From address looks fine here, right? Does it? Did you notice yourcompany.com is actuallycompanaay.com? Most email platforms these days intentionally hide real email addresses in favor of only showing sender names6, so you need to dig deeper beyond just the name to figure out all the details. Plus, we haven’t yet seen if there’s a completely different
Reply-To address yet.
Access? Why does your CEO need access to all employee records as files? Under no circumstance should your CEO be walking around with all employee confidential records on their person7. That’s reason enough to reject the request right there without obtaining a documented personal liability waver.
Data? How private or confidential is the requested data here? Very. Meaning: you must be extra cautious with how you analyze and handle this request.
You? At this point, you’ve already discovered this email isn’t quite right.
Actually? Now it’s your responsibility to inform the sender “Actually, giving this information to you would be a breach of professional data safety responsibility practices. I’ll need in-person authorization and a waver if you need this handed over.”8
Later? Ignore the “asap” — do not give in to false time pressure.
Maybe? Either ask the sender in person/phone or find someone higher up to vouch for the request and absolve you of personal liability—in writing—if the requested data is misused.
Offline? Confirm the situation offline. Since the original email is already strange, don’t trust email for further authorization. Imagine if instead of “reply by email attachment asap,” this email said “print all these records and mail them to the anonymous PO BOX listed below.” Would you still blindly follow orders of an already questionable email?
Sensitive? The data requested here is highly sensitive and can expose your company to tens or hundreds of millions of dollars in liability. This isn’t a “sign Carl’s birthday card” email reminder.
Outsiders? How bad would it be if “the list of W-2 copy of employees wage and tax statement for 2015” ended up going to someone outside the company? It would be a disaster. Do not voluntarily participate in disasters, even if you are being coerced by rank or false time pressure.
People? Have you verified this in person over a non-electronic, non-text interface?
Eternity? How bad would it be if you made a mistake and, by mistake, typo’d/auto-complete’d the response to an external email list or to a wider company reply-all group? How bad would it be if, after you sent the data, it got re-forwarded somewhere else by mistake? The even outside chance of confidential data leaking is dangerous enough for you to never ever entertain sending this kind of requested data over email.
Email is awful.
Even though email is awful, that’s no excuse for not knowing how to mitigate email attacks targeted directly at you.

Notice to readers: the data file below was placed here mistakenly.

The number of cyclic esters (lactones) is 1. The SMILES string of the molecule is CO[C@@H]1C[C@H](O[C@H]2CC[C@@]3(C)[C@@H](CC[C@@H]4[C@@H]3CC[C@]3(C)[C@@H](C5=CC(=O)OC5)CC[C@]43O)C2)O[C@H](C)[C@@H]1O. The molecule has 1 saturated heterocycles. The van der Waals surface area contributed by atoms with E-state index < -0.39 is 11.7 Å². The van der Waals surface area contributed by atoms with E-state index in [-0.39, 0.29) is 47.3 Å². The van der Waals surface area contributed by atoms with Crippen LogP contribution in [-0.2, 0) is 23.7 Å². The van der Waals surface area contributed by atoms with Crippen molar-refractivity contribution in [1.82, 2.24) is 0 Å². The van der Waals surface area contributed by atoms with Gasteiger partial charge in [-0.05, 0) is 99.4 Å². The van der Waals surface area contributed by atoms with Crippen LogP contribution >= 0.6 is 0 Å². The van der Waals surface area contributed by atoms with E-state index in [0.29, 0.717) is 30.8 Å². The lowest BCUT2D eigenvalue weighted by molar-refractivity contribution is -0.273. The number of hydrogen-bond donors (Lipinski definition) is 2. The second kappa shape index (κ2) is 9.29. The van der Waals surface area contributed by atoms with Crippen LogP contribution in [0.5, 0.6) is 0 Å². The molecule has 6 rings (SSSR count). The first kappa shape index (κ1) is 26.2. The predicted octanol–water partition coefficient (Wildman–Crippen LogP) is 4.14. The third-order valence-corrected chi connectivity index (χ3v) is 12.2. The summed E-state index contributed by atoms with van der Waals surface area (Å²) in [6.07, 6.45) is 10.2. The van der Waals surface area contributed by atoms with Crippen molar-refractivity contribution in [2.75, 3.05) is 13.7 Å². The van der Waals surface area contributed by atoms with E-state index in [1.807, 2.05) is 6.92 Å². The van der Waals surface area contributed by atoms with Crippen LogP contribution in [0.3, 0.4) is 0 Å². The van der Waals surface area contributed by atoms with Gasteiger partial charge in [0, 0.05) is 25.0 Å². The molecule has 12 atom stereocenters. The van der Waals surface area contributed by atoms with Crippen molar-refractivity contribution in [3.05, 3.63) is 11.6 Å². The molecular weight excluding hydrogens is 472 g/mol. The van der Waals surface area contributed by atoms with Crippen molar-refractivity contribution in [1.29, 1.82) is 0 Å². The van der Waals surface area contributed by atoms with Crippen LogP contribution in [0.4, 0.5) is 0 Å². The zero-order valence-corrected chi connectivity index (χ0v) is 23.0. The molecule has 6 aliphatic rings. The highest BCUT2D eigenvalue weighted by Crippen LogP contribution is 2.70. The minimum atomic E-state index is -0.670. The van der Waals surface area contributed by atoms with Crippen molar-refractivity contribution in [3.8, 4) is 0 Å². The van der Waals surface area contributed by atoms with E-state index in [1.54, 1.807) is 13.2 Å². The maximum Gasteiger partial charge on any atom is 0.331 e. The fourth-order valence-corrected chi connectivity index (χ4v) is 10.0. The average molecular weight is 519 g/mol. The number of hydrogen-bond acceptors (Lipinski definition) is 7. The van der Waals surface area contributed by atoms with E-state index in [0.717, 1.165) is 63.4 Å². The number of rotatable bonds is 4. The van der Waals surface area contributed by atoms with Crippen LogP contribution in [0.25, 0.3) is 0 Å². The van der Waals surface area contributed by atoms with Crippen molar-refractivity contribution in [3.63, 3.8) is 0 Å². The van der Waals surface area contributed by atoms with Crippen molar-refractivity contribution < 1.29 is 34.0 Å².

Email was not designed with modern active threat models in mind, and scammers know it. Scammers also know non-technical people aren’t “trained in email” and don’t know secrets of email like “anybody can set any name” or
From is not
You must always use your own judgment regardless of what you think the source of an email is. Even if everything in an email looks okay but the request sounds strange, there is always the possibility somebody’s entire email account is compromised and under the control of not-the-owner.
Only by using your individual judgment, life experience, and knowledge of people you communicate with, can you stop email privacy disasters from happening over and over again in the future.
- without the federal legal protections against non-receiver opening or mail fraud
- Why can’t automated systems help us here? There’s always the possibility the sender’s entire email account or computer has been stolen/hijacked and every reply will be intercepted by third parties. Encryption doesn’t help. Two factor authentication isn’t a safety guarantee if the system is infiltrated. Only your judgment and strength against blindingly following any request just because it has a powerful
Fromaddress can save your interests.If your email system allowed senders to physically verify their emails using a U2F device, then you could be sure the sent email is valid, but you still must assume any reply you send can be intercepted by third parties. You can never assume the competence or security of a remote system when replying using email. Even with receiving a signed email, you still can not be certain extremely outlying requests are not being coerced or monitored.
- This exact email has successfully tricked employees into voluntarily sending private company details to anonymous third parties.
- Detecting phishing on iOS Mail is a pain because in an effort at Extreme User Friendliness, Apple hides all headers and email addresses in all messages.
- This is also ignoring an entirely different topic: why does one person in your company have access to mass-export private data with no logging, flags, or auditing?
- If you inform the sender over email, since this is a strange request, you should delete the automatic
Toaddress your email client creates for the reply. You should manually type a known-good email address for who you think the sender is. You don’t want to make a mistake of replying to a scammer in any capacity, even if it’s just a rejection.
Author: Matt Stancliff